A Day in the Life: Book Editor

Name: Russell Davis
Title: Editor
Company: Five Star Authors (Waterville, ME) [a division of International Thomson]
Age: 32

Education

B.A. in English from University of Wisconsin at Green Bay, with an emphasis in creative writing, and minors in humanistic studies and American Indian studies. I also worked with the student literary magazine in the roles of fiction editor, business manager, and managing editor and was also heavily involved in the writing community as a whole - organizing public readings, working with established authors to have them come in for guest lectures, etc.

Professional History

By the time I finished college, I'd already begun selling my short fiction and working as a freelance editor. I co-edited (with Martin H. Greenberg) anthology titles for Cumberland House and DAW Books, and continued to write and sell my short fiction. I co-wrote a young adult novel with John Helfers. Shortly after, I was asked to come to Maine and start a publishing company for a private investor. This turned out to be a double-edged sword: The job only lasted a year, but I learned a great deal about how to run a publishing company - and what it's like to edit novels every day. When that job ended, I landed at Five Star Publishing (an imprint of Gale). I now oversee the romance and women's fiction line, as well as the speculative fiction lines. Additionally, I've continued to write and publish my own work, as well as do the occasional bit of freelance editing.

Job Description

Basically, it's my job to review both solicited and unsolicited manuscripts and acquire those that meet the needs of the house. After that, I work with the author to edit the book, and this includes both story editing as well as line editing. I also shepherd the book throughout the production process. Beyond that, I promote the house by making public appearances at conferences and conventions, writing articles, etc.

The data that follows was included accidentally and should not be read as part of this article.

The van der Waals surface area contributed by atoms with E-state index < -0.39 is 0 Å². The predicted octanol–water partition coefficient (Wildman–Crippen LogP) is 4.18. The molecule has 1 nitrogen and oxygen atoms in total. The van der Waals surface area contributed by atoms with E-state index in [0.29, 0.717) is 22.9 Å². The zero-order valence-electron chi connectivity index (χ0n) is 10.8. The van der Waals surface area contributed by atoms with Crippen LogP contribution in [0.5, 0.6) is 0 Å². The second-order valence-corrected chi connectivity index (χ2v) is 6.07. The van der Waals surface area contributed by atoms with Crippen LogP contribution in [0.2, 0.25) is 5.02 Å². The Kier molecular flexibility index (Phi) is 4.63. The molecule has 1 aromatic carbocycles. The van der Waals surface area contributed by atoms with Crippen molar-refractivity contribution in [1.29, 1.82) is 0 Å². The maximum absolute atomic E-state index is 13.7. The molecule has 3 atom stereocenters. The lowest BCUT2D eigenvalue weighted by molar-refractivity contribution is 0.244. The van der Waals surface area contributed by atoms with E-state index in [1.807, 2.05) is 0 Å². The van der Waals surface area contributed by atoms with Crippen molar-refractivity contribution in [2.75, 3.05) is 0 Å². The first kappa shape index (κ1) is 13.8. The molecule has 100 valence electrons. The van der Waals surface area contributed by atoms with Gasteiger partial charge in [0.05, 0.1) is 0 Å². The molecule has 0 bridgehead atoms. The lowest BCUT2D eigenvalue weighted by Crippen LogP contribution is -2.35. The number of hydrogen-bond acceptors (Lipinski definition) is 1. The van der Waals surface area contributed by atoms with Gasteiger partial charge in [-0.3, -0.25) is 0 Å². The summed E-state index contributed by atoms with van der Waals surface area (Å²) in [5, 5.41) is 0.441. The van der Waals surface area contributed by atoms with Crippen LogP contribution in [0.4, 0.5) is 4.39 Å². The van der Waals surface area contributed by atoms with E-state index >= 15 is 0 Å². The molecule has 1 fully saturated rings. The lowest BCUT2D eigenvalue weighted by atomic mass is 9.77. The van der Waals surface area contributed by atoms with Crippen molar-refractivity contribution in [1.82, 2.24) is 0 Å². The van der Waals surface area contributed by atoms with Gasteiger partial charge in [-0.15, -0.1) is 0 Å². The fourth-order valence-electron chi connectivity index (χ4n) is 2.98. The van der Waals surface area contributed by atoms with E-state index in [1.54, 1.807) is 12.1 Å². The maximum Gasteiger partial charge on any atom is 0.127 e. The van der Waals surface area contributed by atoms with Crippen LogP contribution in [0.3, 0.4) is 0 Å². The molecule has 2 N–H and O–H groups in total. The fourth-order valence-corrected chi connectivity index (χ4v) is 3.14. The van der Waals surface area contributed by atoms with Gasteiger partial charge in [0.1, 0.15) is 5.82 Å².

Describe Your Day Today

Usually, I arrive at the office around 9:00 a.m. and stay until 6:00 p.m., sometimes later. Throughout the course of the day, I'll receive (on average) more than 100 e-mails, and get between 15 and 25 phone calls. I'll review production proofs, answer correspondence from writers, draft editorial letters. I may write cover or catalog copy, work with an artist on the cover art, a designer on the cover design, and negotiate a book contract. I rarely read at the office, especially full manuscripts. Usually, I read at home, a few hours on a week night, quite a bit more on the weekend.

Favorite Part of Job

The best part of the job is seeing an idea develop into a manuscript, then into a polished manuscript, and finally into an actual book. It's a huge rush to see what was once words on paper in a finished format. Also, calling a new writer, who's never been published before, and saying you'd like to make an offer on their book. That's a very cool thing.

Least Favorite Part of Job

I rarely read for pleasure anymore - when you edit books all the time, it's difficult to turn that side of yourself off and just enjoy it. I miss sitting down with a good book for company. I still read an average of a book a week, just for myself, but it's not the same.

Advice

Read anything and everything - in all sorts of genres, in fiction or non-fiction, in newspapers, books, or magazines - as often as you can. Get an education from a good school in English or literature or a related field. Ask questions of people in the field: writers, editors, journalists, whomever. You'd be surprised how happy they'll be to talk about their work. Go to conferences and conventions in the field of your interest - meet people, talk with them about what and how they do what they do. Always be willing to learn about the business side as well as the art side of publishing; explore the craft of the field at the same time as you experience the art of it.

And, above all things, you must love the well-written word.